The elements of texture and form, shape and garden occupy my thoughts more and more as I add plants and the garden matures. I really like the textures of plants in the shade bed, but the main bed along my patio is starting to look a bit messy. I’m not sure if it’s because the dwarf blue spruce is so slow to grow unlike the grasses, which are getting very big and therefore the balance is off, or because there are so many spillers in the garden and that’s creating some visual chaos. Either way, I’m exploring the themes of texture, balance and color as I consider moving things around next year.I never thought much about texture until I started gardening. Texture creates interest and interplay among plants. In the world of texture, contrast seems to be key, and there are a couple of ways to achieve texture in garden design.
- Placing plants with contrasting leaf shapes near each other.
- Placing plants with contrasting bloom shapes near each other.
Properly combine fine, medium and coarsely textured plants in the garden and you’ll get visual interest. Too much texture and you can end up with visual chaos. And there’s both tactile and visual textures to consider.Yikes. (When I initially started planning my gardens, this overwhelmed me, not to mention other considerations of size, shape and color.)Most plants have medium texture. I typically use coarse and fine textured plants as a great way to achieve accents.Then I try and spice things up through complementary or contrasting colors of plants. The finely textured leaves from Russian sage (Perovskia atriplicifolia) complement the medium-textured leaves of rudbeckia. The bloom shapes from all three are small, medium and large. And the grayish-green Russian sage also provides a color contrast to the green of the other plants. Proper texture pairings provide lots of interest and result in pleasing vignettes. This is not as simple as you might imagine. It’s probably one reason why gardeners move plants around year after year.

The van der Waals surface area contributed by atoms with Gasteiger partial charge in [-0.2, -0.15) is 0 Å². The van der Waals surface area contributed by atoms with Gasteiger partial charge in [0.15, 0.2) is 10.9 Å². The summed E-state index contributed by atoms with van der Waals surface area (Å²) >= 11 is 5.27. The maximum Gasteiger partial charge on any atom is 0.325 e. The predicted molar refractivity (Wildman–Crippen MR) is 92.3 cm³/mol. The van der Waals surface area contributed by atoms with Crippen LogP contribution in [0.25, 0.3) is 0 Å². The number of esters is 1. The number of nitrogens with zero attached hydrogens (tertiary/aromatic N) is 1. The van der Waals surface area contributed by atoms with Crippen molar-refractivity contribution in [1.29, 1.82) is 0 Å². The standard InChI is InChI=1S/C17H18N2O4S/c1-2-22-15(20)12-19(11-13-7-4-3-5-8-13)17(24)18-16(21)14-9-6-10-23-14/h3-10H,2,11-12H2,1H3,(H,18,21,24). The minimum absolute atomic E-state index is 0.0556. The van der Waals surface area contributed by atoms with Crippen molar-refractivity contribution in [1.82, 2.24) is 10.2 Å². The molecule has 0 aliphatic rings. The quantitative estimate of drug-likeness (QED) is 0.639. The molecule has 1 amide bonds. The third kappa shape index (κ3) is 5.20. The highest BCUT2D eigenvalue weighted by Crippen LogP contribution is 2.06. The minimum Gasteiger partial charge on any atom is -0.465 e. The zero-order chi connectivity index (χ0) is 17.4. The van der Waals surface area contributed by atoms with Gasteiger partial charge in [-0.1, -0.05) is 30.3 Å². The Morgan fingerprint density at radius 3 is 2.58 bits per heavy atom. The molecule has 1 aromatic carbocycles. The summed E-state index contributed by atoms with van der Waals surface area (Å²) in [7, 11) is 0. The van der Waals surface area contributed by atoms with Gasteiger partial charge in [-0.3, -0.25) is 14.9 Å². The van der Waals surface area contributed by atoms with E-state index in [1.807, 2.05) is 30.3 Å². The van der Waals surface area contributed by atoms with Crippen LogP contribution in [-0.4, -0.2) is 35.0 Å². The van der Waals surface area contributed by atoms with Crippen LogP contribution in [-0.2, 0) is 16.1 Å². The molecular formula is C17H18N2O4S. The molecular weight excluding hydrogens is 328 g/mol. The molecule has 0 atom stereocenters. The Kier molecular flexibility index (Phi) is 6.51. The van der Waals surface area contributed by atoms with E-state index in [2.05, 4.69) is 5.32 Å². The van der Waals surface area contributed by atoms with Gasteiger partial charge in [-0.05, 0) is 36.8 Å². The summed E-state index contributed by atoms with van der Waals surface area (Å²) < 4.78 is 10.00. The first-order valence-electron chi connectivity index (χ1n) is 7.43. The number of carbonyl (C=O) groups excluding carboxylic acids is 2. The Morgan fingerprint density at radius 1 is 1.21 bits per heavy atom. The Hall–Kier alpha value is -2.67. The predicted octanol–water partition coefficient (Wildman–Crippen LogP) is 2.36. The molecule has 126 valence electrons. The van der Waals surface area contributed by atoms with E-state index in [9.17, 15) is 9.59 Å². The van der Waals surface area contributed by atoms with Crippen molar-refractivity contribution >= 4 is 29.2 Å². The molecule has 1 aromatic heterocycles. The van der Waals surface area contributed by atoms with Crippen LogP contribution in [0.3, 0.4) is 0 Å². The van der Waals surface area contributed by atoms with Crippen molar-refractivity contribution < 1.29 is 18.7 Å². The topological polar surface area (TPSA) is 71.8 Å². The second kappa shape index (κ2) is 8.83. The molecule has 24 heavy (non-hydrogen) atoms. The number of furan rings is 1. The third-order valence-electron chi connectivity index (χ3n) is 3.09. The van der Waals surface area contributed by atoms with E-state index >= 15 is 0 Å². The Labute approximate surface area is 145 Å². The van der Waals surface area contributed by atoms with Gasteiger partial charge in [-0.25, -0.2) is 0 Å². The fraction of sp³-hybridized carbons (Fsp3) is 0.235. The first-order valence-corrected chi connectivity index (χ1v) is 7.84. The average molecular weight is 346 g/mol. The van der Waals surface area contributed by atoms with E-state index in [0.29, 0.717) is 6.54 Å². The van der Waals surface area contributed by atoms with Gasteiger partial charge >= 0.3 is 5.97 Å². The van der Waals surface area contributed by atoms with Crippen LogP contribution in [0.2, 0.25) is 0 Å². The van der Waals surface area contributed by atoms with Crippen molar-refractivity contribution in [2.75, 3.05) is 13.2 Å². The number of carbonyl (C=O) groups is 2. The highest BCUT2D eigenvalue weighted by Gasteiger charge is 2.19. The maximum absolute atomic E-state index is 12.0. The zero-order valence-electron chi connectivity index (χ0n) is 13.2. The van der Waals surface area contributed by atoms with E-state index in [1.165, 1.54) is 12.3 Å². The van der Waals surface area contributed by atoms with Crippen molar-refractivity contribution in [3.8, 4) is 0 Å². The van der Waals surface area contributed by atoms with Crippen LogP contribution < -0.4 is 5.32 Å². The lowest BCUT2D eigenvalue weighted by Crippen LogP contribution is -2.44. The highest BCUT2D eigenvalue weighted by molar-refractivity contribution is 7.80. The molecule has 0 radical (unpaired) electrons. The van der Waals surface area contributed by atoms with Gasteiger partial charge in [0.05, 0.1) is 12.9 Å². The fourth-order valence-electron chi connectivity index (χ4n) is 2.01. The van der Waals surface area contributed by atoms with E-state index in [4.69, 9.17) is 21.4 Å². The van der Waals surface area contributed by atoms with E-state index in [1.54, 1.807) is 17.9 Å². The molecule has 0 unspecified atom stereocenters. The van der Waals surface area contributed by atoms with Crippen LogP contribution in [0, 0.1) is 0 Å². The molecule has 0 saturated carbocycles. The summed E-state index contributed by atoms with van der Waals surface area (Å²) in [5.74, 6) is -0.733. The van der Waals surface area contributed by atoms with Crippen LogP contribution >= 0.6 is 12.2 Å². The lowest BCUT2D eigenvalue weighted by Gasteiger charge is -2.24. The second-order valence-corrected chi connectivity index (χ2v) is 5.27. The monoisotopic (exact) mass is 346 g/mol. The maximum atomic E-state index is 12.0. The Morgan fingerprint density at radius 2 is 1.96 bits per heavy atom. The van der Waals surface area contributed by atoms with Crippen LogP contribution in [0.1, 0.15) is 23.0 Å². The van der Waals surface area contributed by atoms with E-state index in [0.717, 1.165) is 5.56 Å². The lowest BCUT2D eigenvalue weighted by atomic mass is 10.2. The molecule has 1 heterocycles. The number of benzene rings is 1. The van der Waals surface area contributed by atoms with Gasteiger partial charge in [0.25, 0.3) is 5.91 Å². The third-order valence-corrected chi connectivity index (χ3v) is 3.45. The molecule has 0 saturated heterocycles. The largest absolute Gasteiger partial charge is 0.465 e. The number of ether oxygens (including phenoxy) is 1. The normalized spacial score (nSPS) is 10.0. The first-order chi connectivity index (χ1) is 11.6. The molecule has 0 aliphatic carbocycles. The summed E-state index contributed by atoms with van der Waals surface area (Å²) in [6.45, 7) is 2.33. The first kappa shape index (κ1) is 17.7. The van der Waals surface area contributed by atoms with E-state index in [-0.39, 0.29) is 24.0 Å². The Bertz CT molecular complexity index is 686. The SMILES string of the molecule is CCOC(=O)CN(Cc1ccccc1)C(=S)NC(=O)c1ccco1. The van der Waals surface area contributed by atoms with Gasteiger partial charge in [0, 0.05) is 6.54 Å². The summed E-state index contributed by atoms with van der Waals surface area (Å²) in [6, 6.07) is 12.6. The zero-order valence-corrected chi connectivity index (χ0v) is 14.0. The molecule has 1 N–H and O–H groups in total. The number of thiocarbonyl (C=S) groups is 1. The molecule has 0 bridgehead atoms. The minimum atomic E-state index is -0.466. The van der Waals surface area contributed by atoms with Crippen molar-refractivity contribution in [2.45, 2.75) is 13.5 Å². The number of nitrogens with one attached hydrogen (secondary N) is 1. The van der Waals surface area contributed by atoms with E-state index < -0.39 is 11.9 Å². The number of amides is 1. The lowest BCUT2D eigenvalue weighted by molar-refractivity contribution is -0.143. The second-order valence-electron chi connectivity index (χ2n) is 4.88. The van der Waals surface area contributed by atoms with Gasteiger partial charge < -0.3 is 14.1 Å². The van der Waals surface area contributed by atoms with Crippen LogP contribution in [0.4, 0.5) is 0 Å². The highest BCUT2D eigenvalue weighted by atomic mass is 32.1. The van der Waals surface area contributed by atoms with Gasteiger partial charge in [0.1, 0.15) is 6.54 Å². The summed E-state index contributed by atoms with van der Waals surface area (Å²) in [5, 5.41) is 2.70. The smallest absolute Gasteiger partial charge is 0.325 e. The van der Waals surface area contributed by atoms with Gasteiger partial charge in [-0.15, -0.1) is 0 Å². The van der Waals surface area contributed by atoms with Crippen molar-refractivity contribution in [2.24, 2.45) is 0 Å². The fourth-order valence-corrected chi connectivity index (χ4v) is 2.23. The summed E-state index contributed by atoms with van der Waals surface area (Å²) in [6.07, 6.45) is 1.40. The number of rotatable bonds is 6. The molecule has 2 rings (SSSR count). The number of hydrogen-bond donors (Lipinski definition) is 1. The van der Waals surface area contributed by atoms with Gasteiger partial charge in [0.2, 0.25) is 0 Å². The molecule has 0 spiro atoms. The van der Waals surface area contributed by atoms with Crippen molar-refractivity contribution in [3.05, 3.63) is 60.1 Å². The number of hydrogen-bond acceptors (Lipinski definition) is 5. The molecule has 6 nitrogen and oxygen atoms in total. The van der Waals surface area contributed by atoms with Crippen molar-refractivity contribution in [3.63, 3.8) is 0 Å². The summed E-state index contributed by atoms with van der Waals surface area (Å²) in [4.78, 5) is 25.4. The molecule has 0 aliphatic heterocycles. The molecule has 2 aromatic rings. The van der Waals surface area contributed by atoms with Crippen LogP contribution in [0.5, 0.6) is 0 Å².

Balance combines with texture and creates unity. I like the balance in my shade bed, achieved by repeating astilbe, hosta, fern and Japanese forest grass (Hakonechloa) throughout its linear shape. The astilbe’s bottle brush-shaped bloom lends coarse texture in contrast to the smooth leaves of the Japanese forest grass. Visual interest if further achieved through contrasts in color and leaf shape.
In the combination below a trifecta of color, shape and texture unite to create a pleasing vignette at the Missouri Botanical Garden. The coarse brown center of the yellow rudbeckia and the soft, finely textured brown plume from an ornamental millet pair up, as do the daisy-like petal shape and the contrasting shape of the brown plume. And last but not least, brown and yellow make a complementing color contrast. With so many varieties, succulents are a great way to add texture to a container. Soft rosette shapes combine with coarse texture, and the grayish hues of all the plants create color harmony in a succulent display at the Toronto Botanical Garden last summer. I love the fuzzy texture of the echeveria next to the crassula princess pine.How important is texture in your garden? And what plants are you incorporating for textural variety?